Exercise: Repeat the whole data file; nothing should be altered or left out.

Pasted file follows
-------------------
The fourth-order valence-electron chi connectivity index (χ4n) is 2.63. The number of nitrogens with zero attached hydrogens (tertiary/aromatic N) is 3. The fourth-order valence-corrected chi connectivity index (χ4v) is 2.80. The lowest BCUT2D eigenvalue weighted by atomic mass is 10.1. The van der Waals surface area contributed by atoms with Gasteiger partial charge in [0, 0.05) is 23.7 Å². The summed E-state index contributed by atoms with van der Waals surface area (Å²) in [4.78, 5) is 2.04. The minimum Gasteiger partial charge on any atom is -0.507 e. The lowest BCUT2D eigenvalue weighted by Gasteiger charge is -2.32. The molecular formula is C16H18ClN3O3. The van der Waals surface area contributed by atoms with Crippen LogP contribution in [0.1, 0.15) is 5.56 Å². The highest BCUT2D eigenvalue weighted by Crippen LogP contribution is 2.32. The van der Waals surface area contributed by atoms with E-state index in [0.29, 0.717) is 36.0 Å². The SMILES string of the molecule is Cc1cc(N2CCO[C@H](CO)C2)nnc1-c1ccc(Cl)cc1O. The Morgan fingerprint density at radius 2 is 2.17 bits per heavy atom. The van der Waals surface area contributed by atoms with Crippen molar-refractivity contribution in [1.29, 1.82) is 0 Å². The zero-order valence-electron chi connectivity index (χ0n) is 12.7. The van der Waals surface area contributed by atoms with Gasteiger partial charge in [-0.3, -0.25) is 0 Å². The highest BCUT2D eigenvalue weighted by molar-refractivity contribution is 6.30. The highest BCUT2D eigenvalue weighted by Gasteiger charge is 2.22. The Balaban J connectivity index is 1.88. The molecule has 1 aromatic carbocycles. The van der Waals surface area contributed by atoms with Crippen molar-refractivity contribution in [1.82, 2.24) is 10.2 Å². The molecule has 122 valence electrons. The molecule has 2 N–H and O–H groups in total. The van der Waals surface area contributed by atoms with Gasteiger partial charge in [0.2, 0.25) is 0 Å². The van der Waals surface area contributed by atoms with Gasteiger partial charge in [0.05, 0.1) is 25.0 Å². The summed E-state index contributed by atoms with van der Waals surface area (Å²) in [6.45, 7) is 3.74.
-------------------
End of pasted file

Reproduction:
The fourth-order valence-electron chi connectivity index (χ4n) is 2.63. The number of nitrogens with zero attached hydrogens (tertiary/aromatic N) is 3. The fourth-order valence-corrected chi connectivity index (χ4v) is 2.80. The lowest BCUT2D eigenvalue weighted by atomic mass is 10.1. The van der Waals surface area contributed by atoms with Gasteiger partial charge in [0, 0.05) is 23.7 Å². The summed E-state index contributed by atoms with van der Waals surface area (Å²) in [4.78, 5) is 2.04. The minimum Gasteiger partial charge on any atom is -0.507 e. The lowest BCUT2D eigenvalue weighted by Gasteiger charge is -2.32. The molecular formula is C16H18ClN3O3. The van der Waals surface area contributed by atoms with Crippen LogP contribution in [0.1, 0.15) is 5.56 Å². The highest BCUT2D eigenvalue weighted by Crippen LogP contribution is 2.32. The van der Waals surface area contributed by atoms with E-state index in [0.29, 0.717) is 36.0 Å². The SMILES string of the molecule is Cc1cc(N2CCO[C@H](CO)C2)nnc1-c1ccc(Cl)cc1O. The Morgan fingerprint density at radius 2 is 2.17 bits per heavy atom. The van der Waals surface area contributed by atoms with Crippen molar-refractivity contribution in [1.29, 1.82) is 0 Å². The zero-order valence-electron chi connectivity index (χ0n) is 12.7. The van der Waals surface area contributed by atoms with Gasteiger partial charge in [-0.3, -0.25) is 0 Å². The highest BCUT2D eigenvalue weighted by molar-refractivity contribution is 6.30. The highest BCUT2D eigenvalue weighted by Gasteiger charge is 2.22. The Balaban J connectivity index is 1.88. The molecule has 1 aromatic carbocycles. The van der Waals surface area contributed by atoms with Crippen molar-refractivity contribution in [1.82, 2.24) is 10.2 Å². The molecule has 122 valence electrons. The molecule has 2 N–H and O–H groups in total. The van der Waals surface area contributed by atoms with Gasteiger partial charge in [0.2, 0.25) is 0 Å². The van der Waals surface area contributed by atoms with Gasteiger partial charge in [0.05, 0.1) is 25.0 Å². The summed E-state index contributed by atoms with van der Waals surface area (Å²) in [6.45, 7) is 3.74.